SAN ANTONIO The Southwest Oncology Group (SWOG) has announced
the start of the first major phase III trial to compare the
chemotherapy combination of docetaxel (Taxotere) and estramustine
phosphate (Emcyt) with the commonly used combination of mitoxantrone
(Novantrone) and prednisone for the treatment of advanced,
hormone-refractory prostate cancer.
Patient enrollment is underway, and approximately 660 men are being
recruited for the trial, which is being initiated by SWOG and funded
by the National Cancer Institute in collaboration with the Cancer and
Leukemia Group B and North Central Cancer Treatment Group.
Results of phase I/II studies have shown the combination of docetaxel
and estramustine to be very active and well tolerated in patients
with hormone-refractory prostate cancer, SWOG said in a news release.
The encouraging response rates seen thus far with the
combination of docetaxel and estramustine provide hope that using a
tolerable, more effective combination may prolong life in this group
of difficult-to-treat patients, said SWOG study chair Daniel P.
Dr. Petrylak is assistant professor of medicine, Columbia College of
Physicians and Surgeons, and director of the Genitourinary Oncology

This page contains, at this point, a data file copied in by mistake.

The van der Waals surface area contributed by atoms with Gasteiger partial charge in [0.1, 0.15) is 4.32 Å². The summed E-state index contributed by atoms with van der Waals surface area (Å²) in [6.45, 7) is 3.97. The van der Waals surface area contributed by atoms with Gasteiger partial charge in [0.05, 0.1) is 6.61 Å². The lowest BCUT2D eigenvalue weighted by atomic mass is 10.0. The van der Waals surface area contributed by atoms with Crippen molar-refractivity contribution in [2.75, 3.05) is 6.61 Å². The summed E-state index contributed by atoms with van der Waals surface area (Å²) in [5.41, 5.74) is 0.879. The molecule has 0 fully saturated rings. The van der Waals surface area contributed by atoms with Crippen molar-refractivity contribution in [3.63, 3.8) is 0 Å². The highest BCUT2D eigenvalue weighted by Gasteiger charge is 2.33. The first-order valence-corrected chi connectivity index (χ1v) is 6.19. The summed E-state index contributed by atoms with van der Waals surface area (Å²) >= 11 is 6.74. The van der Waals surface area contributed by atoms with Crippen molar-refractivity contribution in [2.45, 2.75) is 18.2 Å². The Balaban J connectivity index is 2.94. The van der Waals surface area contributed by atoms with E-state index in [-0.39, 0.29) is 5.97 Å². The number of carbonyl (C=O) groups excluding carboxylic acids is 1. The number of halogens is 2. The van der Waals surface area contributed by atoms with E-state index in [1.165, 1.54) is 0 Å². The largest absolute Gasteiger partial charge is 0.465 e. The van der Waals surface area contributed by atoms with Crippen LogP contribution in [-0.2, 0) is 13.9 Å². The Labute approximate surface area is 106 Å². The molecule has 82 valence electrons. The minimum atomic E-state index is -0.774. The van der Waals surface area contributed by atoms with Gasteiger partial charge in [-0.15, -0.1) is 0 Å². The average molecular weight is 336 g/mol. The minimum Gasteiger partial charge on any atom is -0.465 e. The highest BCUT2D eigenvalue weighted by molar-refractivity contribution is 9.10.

Program, Columbia Presbyterian Center of New York-Presbyterian
Hospital, the site where this treatment regimen was developed and
first studied. The primary objectives of the study are to determine
if the docetaxel/estra-mustine combination improves overall survival
and progression-free survival when compared with the
mitoxantrone/prednisone combination, and to compare toxicities
related to the two treatments. Other objectives include assessments
of the decline of prostate-specific antigen (PSA) levels and of
quality of life among both treatment groups.
While prior clinical trials using single-agent chemotherapy have
yielded objective response rates of 10% to 20% with subjective or
stable response rates in another 20% to 40% of patients, no single
agent or combination treatment has demonstrated a survival benefit
for advanced, hormone-refractory prostate cancer patients in phase
III trials. The reported survival rate in these trials has been less
than a year, ranging from 5 to 11 months.
Palliative benefit can be achieved with the administration of
mitoxantrone with corticosteroids; however, there is no evidence that
survival is prolonged with this therapy. There is an obvious
need for new therapies based on novel methods of inhibiting cancer
growth, he said.
For the present phase III study, participants will be randomized at
the SWOG Coordinating Center to receive one of two treatment
regimens: oral estramustine taken three times daily for 5 days
combined with intravenous docetaxel administered on the second day of
treatment; or intravenous mitoxantrone administered every 3 weeks
with twice-daily oral prednisone taken for 3 consecutive weeks. A
maximum of 12 cycles of either treatment regimen will be administered.
For more information about this study (S9916), contact the National
Cancer Institutes toll-free Cancer Information Service (CIS) at